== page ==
Ohio Public Policy exception to At-will Employment
In Greeley v. Miami Valley Maint. Contractors, 49 Ohio St. 3d 228 (Ohio 1990), the Ohio Supreme Court held that "[p]ublic policy warrants an exception to the employment-at-will doctrine when an employee is discharged or disciplined for a reason which is prohibited by statute." As a result, an employee discharged in violation of R.C. § 3113.213(D), which prohibits an employer from discharging or disciplining an employee on the basis of a wage withholding order but does not expressly authorize an employee suit, was allowed to pursue a tort claim as a result of his termination. The Court held that the legislature could not have intended to leave an employee discharged in violation of such a statute without an effective remedy.
The Greeley Standard
- That clear public policy existed and was manifested in a state or federal constitution, statute or administrative regulation, or in the common law (the clarity element).
- That dismissing employees under circumstances like those involved in the plaintiff's dismissal would jeopardize the public policy (the jeopardy element).
- The plaintiff's dismissal was motivated by conduct related to the public policy (the causation element).
- The employer lacked overriding legitimate business justification for the dismissal (the overriding justification element).
The Jeopardy Element as a Restriction on Greeley
In a 4-3 plurality opinion the Ohio Supreme Court in 2002 significantly restricted Greeley claims by holding that a clear public policy was jeopardized if:
Under this test, the availability of some remedy under the FMLA, although incomplete, (e.g., no compensatory or punitive damages are available for a violation), barred a Greeley claim.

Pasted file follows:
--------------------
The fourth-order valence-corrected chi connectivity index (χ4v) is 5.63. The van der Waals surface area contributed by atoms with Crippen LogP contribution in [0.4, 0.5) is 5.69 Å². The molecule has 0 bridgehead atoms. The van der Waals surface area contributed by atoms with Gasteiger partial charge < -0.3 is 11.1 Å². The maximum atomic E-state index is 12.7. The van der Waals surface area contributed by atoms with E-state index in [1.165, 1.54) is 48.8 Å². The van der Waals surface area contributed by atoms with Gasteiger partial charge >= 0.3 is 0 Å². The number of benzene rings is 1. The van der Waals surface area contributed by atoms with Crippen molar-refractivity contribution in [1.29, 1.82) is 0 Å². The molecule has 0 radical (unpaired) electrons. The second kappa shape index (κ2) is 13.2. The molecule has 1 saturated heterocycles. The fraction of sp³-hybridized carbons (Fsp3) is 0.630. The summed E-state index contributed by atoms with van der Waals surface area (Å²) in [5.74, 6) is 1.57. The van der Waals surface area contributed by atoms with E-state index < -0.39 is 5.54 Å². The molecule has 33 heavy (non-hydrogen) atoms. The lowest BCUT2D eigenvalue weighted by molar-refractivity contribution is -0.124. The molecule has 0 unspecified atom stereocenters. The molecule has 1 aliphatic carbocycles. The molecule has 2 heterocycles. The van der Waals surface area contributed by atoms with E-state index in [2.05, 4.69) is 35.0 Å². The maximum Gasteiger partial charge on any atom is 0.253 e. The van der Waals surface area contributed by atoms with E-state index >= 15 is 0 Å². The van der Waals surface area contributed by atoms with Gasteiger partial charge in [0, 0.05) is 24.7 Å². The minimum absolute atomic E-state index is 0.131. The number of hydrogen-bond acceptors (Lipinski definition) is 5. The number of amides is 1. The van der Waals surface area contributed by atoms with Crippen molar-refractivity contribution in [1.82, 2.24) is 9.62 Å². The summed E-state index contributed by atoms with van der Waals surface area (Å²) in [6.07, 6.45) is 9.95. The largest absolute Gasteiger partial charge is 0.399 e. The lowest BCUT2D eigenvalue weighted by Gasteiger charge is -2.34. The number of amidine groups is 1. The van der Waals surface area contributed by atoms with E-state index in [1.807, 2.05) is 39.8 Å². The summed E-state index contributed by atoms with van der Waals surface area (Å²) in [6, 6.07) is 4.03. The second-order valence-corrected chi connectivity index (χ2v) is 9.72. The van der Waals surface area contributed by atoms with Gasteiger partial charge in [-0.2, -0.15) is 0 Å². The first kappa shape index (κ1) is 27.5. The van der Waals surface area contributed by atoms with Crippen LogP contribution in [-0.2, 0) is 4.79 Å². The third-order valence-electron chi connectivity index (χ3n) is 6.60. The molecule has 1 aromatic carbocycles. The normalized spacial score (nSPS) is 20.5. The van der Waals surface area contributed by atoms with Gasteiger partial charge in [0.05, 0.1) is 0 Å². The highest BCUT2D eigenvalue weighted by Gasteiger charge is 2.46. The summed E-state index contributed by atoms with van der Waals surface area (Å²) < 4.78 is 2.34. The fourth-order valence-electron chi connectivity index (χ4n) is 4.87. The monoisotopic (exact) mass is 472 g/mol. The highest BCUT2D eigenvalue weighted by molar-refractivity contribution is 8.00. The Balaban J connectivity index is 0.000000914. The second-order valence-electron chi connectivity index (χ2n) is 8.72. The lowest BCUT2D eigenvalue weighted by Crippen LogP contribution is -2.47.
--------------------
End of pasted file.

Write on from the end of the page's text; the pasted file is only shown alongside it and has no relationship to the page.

This was a major retreat from the expansion of Greeley claims. Earlier, the Ohio Supreme Court had held that Greeley claims are cumulative and that the remedy available in the source of the public policy did not preempt the Greeley claim. Kulch v. Structural Fibers, Inc. (1997), 78 Ohio St. 3d 134, syllabus 2 and 4; Pytlinski v. Brocar Prods., 94 Ohio St. 3d 77, 79-80 (Ohio , 2002).
Similarly, in Collins v. Rizkana, (1995) 73 Ohio St. 3d 65, the Ohio Supreme Court allowed a Greeley claim based on, among other public policy sources, ORC Chapter 4112, even though the employer had fewer than four employees and was not covered by Chapter 4112. The Collins court held that “the availability of remedies under R.C. Chapter 4112 will not serve to defeat Collins's sexual harassment tort claim . . . .” See also Livingston v. Hillside Rehab. Hosp. (1997), 79 Ohio St.3d 249 (age discrimination)
Under Wiles, however, a Greeley claim is available only if the remedy related to the source of the public policy is so deficient that employee is deterred from pursuing it.
4112 Public Policy Claims
In Leininger v. Pioneer Nat'l Latex, 115 Ohio St. 3d 311 (Ohio 2007), the Ohio Supreme Court held that:
After discussing Wiles, Kulch and precedent, the Leininger Court stated:
Greeley claims are thus not supportable solely by the public policy found in ORC Chapter 4112.
4123.90 Workers Comp Public Policy Claims
In Bickers v. W. & S. Life Ins. Co., 116 Ohio St. 3d 351 (Ohio 2007), the Ohio Supreme Court walked almost completely away from the public policy claim for workers compensation claimants that it had created four years earlier in Coolidge v. Riverdale Local School Dist., 100 Ohio St.3d 141, 2003 Ohio 5357, 797 N.E.2d 61. Bickers held:
- Nov 2, 2009 10:24 AM [EST] - Edit by Neil Klingshirn
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